• Registered Users Posts: 11,710 ✭✭✭✭ Interested Observer


    Not an expert by any stretch of the imagination but I have looked into this previously.

    All the advice I could find was that the putting your Child Benefit, even with a small top up, isn't worth it. You are better off saving your Child Benefit (+Top up) and then purchasing an EFT when you have accumulated €1000 or more for a single purchase. In Ireland, we do not have any Child friendly, investing\saving accounts like they do in the US or the UK, where most of the conversations are happening.

    Although, it is difficult to hear when you are trying to do a good thing for your kids, what you will be likely be told is that you are better off overpaying your Mortgage. This will reduce the amount of money you owe in the future at which point you can save for your kids’ education etc. Although I understand the logic behind it, and it's correct, I still find it difficult to do it.

    Where I have left it now is that I have picked the Vanguard FTSE All World UCITS EFT - Accumulating version - which has a ticker of VWCE. Vanguard are known for having the low fees and that is something that you need to watch out for as over the long term something as low as even a 1% fee will eat away large parts of your gains. If I was to invest, I would use Degiro and then make a single purchase every 6 months or so when you had enough money saved up. I would also make sure that when I did purchase the EFT, it was one of the ones that they offer you free trades on (1 a month and must be greater than €1000). Finally, I would spend the next 6 months reading up on the "Deemed Disposal" rule and on EFTs \ Investing in General so that you know what you are getting into. Again, remember that most of the conversations that you read on the Internet are based on the US or the UK which have completely different investing and tax models, which don't make as much sense for Ireland.

    Thanks for the response.

    In terms of overpaying the mortgage, I'm not sure this makes sense in terms of what I'm trying to do. I still have the guts of 30 years left on it so I'd need to literally be knocking decades off it in order for this to work, which I'm not really sure I'd be able to do.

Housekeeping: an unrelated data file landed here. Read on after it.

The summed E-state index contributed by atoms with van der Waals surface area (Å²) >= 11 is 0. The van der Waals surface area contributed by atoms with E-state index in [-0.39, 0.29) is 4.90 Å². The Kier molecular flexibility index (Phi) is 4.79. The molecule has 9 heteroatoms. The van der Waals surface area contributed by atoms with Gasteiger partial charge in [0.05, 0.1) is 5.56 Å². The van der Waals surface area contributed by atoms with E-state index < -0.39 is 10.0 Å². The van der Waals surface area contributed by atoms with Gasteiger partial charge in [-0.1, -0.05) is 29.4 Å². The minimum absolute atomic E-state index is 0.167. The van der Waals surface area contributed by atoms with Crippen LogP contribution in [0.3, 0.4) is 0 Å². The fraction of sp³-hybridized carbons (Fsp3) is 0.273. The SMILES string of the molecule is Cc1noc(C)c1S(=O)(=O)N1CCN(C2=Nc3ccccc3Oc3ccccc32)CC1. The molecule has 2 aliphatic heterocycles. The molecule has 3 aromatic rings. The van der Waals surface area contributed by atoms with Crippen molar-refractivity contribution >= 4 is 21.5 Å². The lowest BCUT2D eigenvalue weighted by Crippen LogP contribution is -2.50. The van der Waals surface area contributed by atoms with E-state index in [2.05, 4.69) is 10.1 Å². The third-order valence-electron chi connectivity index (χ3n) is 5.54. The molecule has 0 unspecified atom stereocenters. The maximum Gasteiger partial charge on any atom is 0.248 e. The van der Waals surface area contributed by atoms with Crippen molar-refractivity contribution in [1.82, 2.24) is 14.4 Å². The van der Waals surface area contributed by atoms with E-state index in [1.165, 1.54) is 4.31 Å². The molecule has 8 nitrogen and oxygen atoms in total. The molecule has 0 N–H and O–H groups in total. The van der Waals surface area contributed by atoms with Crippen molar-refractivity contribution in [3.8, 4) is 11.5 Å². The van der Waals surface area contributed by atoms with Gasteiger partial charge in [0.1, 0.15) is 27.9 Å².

I think I'll attempt to do what you suggest in terms of the EFT, I'll try it out at least to see how successful or otherwise I am. My wife is still on maternity leave and this is a plan for when she goes back to work, so I have a couple of months to try and read up on this stuff. Don't suppose you know of any decent resources?


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  • Registered Users Posts: 3,054 ✭✭✭ Static M.e.


    Asking questions here is a good place to start otherwise here are some places to check out.

    Off the top of my head these are worth looking at, in no particular order.

    Ask about Money or AAM - Irish oriented.
    https://www.reddit.com/r/Bogleheads/ - Bogleheads, generic, but they have an Irish section. I can't recall the main site.

    This is again an Irish Blogger, (s)he hasnt posted much but the content is very good. I wish they would post more.

    https://anirishinvestorsguide.wordpress.com/

    On Overpayments, pop your details into this calculator to give you an indication of the amount of time you could cut off. You could take 10 years off the mortgage..

    https://personalbanking.bankofireland.com/borrow/mortgages/calculators/overpayments-calculator/

    Degiro Commission free eft list.
    https://www.degiro.ie/data/pdf/ie/commission-free-etfs-list.pdf

    EU personal Finance
    https://www.reddit.com/r/eupersonalfinance/

    The JL Collins Stock series is worth a read
    https://jlcollinsnh.com/stock-series/

    If I think of anymore I'll post them tomorrow for you.